Monday, November 23, 2015

Do You Dare Enter? Part Sixty-Six: December 1975/ Best & Worst of 1975

The DC Mystery Anthologies 1968-1976
by Peter Enfantino and
Jack Seabrook

Luis Dominguez
Unexpected 170

"Flee to Your Grave"
Story by George Kashdan
Art by Ernie Chua

"No Sleep for the Dead"
Story by Leo Dorfman
Art by Ruben Yandoc

"A Change for the Hearse!"
Story by Carl Wessler
Art by Noly Panaligan

Jack: Professor Travers decides to act as his own guinea pig to test out a new invention that will increase the human body's buoyancy, allowing man to float and potentially reducing pollution by eliminating the need for cars, planes, etc. His partner, Reese, tries to kill Travers with an overdose so that he can claim the invention for himself. UNEXPECTEDLY, the overdose turns Travers into a big, green monster who starts to grow very large and also to float.

Escaping the police and Reese, who wants him to "Flee to Your Grave," Travers hides among the other balloons in the New York City Thanksgiving Day Parade until he is discovered. The cops shoot the big Superman float beneath him and the escaping helium causes Travers to revert back to human form. He becomes the man who fell to Earth and his fall is broken by Reese, who is killed.

It shouldn't work, but it does! This story is so goofy that I couldn't help liking it by the end. There is no explanation for why Travers turns into a big, green monster--he just does! Kashdan and Chua also achieve the rare feat of showing Superman getting shot in a DC comic.

Peter: As dopey as this story is, you could almost believe that George is aiming at parody but I never assume the best when reading a Kashdan story. That's Sam Elliott, by the way, in a final panel cameo as Prof. Travers.

Sam Elliott?

Jack: On her death bed, Abigail makes her husband, Corliss, promise to bury her with her favorite jewelry. As soon as she dies, Corliss grabs the jewels and gives them to his girlfriend Angela to wear on their wedding day a month later. Abigail's ghost knows that there is "No Sleep for the Dead," and comes back to reclaim her jewels. When Corliss heads for the crypt to see if the corpse is bedecked with jewelry, the heavy lid of the coffin falls on his head and kills him. The opening caption tells us that it's April 1897 in Withersborough, England, so this must be a story that was intended for Ghosts, where Dorfman is fond of putting a specific time and place on his tales to add to the sense of reality.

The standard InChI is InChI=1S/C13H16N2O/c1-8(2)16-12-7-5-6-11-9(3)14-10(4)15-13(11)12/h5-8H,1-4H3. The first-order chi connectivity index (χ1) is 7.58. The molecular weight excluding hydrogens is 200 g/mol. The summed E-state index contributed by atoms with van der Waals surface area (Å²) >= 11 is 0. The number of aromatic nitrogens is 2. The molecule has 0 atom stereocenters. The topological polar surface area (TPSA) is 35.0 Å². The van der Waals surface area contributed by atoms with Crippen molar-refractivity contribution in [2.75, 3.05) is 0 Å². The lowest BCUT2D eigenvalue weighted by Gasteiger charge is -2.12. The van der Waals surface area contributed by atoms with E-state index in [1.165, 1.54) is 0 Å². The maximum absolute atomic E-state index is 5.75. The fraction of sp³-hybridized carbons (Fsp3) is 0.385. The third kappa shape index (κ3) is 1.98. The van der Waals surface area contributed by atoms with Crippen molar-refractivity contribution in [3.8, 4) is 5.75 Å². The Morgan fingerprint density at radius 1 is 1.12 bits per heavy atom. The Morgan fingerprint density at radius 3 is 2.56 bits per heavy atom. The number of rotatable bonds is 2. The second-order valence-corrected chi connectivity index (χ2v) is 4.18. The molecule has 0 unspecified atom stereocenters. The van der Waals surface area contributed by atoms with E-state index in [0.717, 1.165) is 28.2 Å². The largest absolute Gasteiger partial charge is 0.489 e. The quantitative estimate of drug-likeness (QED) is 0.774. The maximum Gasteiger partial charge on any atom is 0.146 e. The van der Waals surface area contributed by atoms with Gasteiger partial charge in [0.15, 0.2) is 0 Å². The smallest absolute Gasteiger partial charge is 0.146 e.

Peter: That's a pretty nasty climax for a script written by Leo Dorfman, a guy known for such Ghosts classics as "The Phantom Lunchbox" and "The Specter Wore Tennis Shoes." Nice to see Leo's got a dark side to him as well and I wish it had come out more often.

Jack: Owing $25,000 to a murderous loan shark named Tully seemed like a death sentence for Lew Duryea until he was thought to be killed in a plane crash. In fact, his face is horribly disfigured, but he's alive and has a bag of money, so he calls his wife and asks her to meet him at a motel. She shows up with her lover Tully in tow and Lew escapes to a nearby Dungeon of Horrors, where his attempt to hide is a fatal failure. In "A Change for the Hearse!" the treacherous lovers discover too late that the suitcase of money was booby trapped with a bomb that goes off in their faces! Whew! A lot can happen in a bad Carl Wessler story. Panaligan's art is very impressive and this story is right up there with the first one this issue in how silly yet entertaining it manages to be.

Peter: The admission, by Joanne, that she'd been in love with Tully for months was a bit random but the explosive climax makes up for it. A good issue for dumb but enjoyable tales.